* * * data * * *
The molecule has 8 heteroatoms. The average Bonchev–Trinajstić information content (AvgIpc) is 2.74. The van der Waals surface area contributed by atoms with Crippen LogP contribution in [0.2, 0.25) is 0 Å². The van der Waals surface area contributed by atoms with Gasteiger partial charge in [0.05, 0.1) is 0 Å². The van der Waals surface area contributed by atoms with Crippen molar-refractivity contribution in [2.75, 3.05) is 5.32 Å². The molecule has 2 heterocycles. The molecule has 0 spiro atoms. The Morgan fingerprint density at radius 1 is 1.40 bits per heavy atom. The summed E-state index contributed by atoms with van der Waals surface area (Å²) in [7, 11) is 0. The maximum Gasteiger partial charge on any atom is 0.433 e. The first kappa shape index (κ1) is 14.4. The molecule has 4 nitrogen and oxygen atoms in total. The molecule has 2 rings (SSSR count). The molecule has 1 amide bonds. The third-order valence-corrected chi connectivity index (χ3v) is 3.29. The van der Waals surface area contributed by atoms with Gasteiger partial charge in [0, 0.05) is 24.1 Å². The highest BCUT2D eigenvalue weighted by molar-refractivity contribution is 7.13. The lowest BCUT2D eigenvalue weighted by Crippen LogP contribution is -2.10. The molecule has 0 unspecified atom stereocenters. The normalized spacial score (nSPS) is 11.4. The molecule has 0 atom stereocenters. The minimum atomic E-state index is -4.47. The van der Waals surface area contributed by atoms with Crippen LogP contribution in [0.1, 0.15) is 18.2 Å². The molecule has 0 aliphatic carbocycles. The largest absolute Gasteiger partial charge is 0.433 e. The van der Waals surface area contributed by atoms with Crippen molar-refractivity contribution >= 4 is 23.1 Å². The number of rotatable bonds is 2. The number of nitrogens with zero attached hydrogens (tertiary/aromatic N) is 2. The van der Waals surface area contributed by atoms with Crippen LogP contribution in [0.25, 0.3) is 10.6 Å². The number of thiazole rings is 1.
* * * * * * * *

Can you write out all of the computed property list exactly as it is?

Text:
The molecule has 8 heteroatoms. The average Bonchev–Trinajstić information content (AvgIpc) is 2.74. The van der Waals surface area contributed by atoms with Crippen LogP contribution in [0.2, 0.25) is 0 Å². The van der Waals surface area contributed by atoms with Gasteiger partial charge in [0.05, 0.1) is 0 Å². The van der Waals surface area contributed by atoms with Crippen molar-refractivity contribution in [2.75, 3.05) is 5.32 Å². The molecule has 2 heterocycles. The molecule has 0 spiro atoms. The Morgan fingerprint density at radius 1 is 1.40 bits per heavy atom. The summed E-state index contributed by atoms with van der Waals surface area (Å²) in [7, 11) is 0. The maximum Gasteiger partial charge on any atom is 0.433 e. The first kappa shape index (κ1) is 14.4. The molecule has 4 nitrogen and oxygen atoms in total. The molecule has 2 rings (SSSR count). The molecule has 1 amide bonds. The third-order valence-corrected chi connectivity index (χ3v) is 3.29. The van der Waals surface area contributed by atoms with Gasteiger partial charge in [0, 0.05) is 24.1 Å². The highest BCUT2D eigenvalue weighted by molar-refractivity contribution is 7.13. The lowest BCUT2D eigenvalue weighted by Crippen LogP contribution is -2.10. The molecule has 0 unspecified atom stereocenters. The normalized spacial score (nSPS) is 11.4. The molecule has 0 atom stereocenters. The minimum atomic E-state index is -4.47. The van der Waals surface area contributed by atoms with Crippen LogP contribution in [0.1, 0.15) is 18.2 Å². The molecule has 0 aliphatic carbocycles. The largest absolute Gasteiger partial charge is 0.433 e. The van der Waals surface area contributed by atoms with Crippen molar-refractivity contribution >= 4 is 23.1 Å². The number of rotatable bonds is 2. The number of nitrogens with zero attached hydrogens (tertiary/aromatic N) is 2. The van der Waals surface area contributed by atoms with Crippen LogP contribution in [0.25, 0.3) is 10.6 Å². The number of thiazole rings is 1.